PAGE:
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RE: Bipedal apatosaurs and stegosaurs?

GSPaul writes;

>The assertions by one or more contributers to this board that rearing by
>sauropods would be energy inefficient is entirely false. The energy cost of a
>sauropod rearing would be trivial compared to the large number of calories to
>be gained that would be otherwise out of reach.

This would depend on the nature of the dominant conifer.  I proposed
earlier that the "typical" conifer wouldn't be much taller than a
Brachiosaurus.  If this is an upper level, then an animal like Barosaurus
wouldn't need to rear to get at the best needles.

There is another possibility in the rearing debate.  The differing body
plans of diplodicids and camarasaurids could represent ecological
stratification.  An animal like Brachiosaurus could be seen as a canopy
feeder (and would probably clean up the treetops quite easily).  If a
diplodicid were to try to feed at the Brachiosaurus level, it would either
find very little to eat, or would find itself in direct competition with
the Brachios.  To avoid competition, the diplodicids instead focus on being
medium level feeders, eating at the level that is just below where the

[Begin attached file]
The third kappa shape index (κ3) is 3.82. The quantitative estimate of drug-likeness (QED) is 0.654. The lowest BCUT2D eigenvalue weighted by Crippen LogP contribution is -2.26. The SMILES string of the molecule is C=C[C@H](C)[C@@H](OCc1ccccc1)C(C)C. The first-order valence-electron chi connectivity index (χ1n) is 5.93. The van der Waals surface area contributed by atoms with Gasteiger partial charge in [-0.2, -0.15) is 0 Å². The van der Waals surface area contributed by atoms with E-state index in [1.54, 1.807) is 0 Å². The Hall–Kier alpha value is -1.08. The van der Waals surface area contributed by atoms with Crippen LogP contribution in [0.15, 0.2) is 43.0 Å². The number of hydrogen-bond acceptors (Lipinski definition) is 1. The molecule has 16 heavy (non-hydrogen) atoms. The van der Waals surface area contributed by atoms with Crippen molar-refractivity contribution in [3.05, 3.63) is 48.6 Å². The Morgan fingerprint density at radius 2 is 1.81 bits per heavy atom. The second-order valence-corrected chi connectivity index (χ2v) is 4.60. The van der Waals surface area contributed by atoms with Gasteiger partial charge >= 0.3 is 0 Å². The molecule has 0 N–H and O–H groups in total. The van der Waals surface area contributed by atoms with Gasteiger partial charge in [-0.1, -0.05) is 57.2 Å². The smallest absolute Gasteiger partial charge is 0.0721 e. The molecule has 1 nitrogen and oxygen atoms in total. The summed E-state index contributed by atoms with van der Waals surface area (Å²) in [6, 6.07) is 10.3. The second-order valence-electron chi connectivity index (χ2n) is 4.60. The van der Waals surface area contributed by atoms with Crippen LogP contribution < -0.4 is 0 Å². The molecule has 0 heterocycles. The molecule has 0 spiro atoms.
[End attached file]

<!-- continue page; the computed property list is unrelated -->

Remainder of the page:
Brachios can effectively reach and the ground.

>Consider that elephants will
>walk 20 miles in a day to reach a food source.  Here we are talking about an
>animal lifting its body a few feet to reach many pounds of food.

Ummm, a diplodicid would have to lift it's body quite a deal more than a
few feet, especially if the animal wants to have any stability.  Beyond
that, migration would be in a different class from rearing.  Animals
migrate because they must to avoid starvation.  As I have proposed,
diplodicids simply didn't have to rear to get adequate food supplies, the
neck would do just fine all by itself.

Rob Meyerson
Orphan Vertebrate Paleontologist
"Can't I have a little bit of peril?"